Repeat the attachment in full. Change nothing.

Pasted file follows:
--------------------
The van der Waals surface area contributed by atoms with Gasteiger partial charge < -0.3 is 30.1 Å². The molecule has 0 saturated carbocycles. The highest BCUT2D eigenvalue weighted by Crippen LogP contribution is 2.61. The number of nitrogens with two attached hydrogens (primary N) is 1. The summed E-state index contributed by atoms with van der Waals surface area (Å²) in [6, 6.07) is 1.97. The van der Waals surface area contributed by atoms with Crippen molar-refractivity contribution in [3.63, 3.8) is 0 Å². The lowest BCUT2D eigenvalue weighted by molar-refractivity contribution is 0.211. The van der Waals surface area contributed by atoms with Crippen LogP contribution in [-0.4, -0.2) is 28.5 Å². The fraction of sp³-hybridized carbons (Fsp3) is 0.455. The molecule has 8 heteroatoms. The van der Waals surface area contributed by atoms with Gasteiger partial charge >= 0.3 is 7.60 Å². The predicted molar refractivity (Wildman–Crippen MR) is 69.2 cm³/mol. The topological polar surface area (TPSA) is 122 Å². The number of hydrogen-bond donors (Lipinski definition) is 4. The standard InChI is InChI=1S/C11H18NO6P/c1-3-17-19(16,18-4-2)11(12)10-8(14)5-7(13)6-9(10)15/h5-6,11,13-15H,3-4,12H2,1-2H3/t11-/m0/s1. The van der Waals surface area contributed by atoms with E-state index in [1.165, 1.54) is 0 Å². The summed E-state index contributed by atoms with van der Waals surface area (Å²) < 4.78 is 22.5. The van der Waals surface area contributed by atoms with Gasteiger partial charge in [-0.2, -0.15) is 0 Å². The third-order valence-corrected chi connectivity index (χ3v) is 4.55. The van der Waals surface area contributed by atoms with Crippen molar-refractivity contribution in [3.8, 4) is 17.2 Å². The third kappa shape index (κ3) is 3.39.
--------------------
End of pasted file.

The van der Waals surface area contributed by atoms with Gasteiger partial charge < -0.3 is 30.1 Å². The molecule has 0 saturated carbocycles. The highest BCUT2D eigenvalue weighted by Crippen LogP contribution is 2.61. The number of nitrogens with two attached hydrogens (primary N) is 1. The summed E-state index contributed by atoms with van der Waals surface area (Å²) in [6, 6.07) is 1.97. The van der Waals surface area contributed by atoms with Crippen molar-refractivity contribution in [3.63, 3.8) is 0 Å². The lowest BCUT2D eigenvalue weighted by molar-refractivity contribution is 0.211. The van der Waals surface area contributed by atoms with Crippen LogP contribution in [-0.4, -0.2) is 28.5 Å². The fraction of sp³-hybridized carbons (Fsp3) is 0.455. The molecule has 8 heteroatoms. The van der Waals surface area contributed by atoms with Gasteiger partial charge >= 0.3 is 7.60 Å². The predicted molar refractivity (Wildman–Crippen MR) is 69.2 cm³/mol. The topological polar surface area (TPSA) is 122 Å². The number of hydrogen-bond donors (Lipinski definition) is 4. The standard InChI is InChI=1S/C11H18NO6P/c1-3-17-19(16,18-4-2)11(12)10-8(14)5-7(13)6-9(10)15/h5-6,11,13-15H,3-4,12H2,1-2H3/t11-/m0/s1. The van der Waals surface area contributed by atoms with E-state index in [1.165, 1.54) is 0 Å². The summed E-state index contributed by atoms with van der Waals surface area (Å²) < 4.78 is 22.5. The van der Waals surface area contributed by atoms with Gasteiger partial charge in [-0.2, -0.15) is 0 Å². The third-order valence-corrected chi connectivity index (χ3v) is 4.55. The van der Waals surface area contributed by atoms with Crippen molar-refractivity contribution in [3.8, 4) is 17.2 Å². The third kappa shape index (κ3) is 3.39.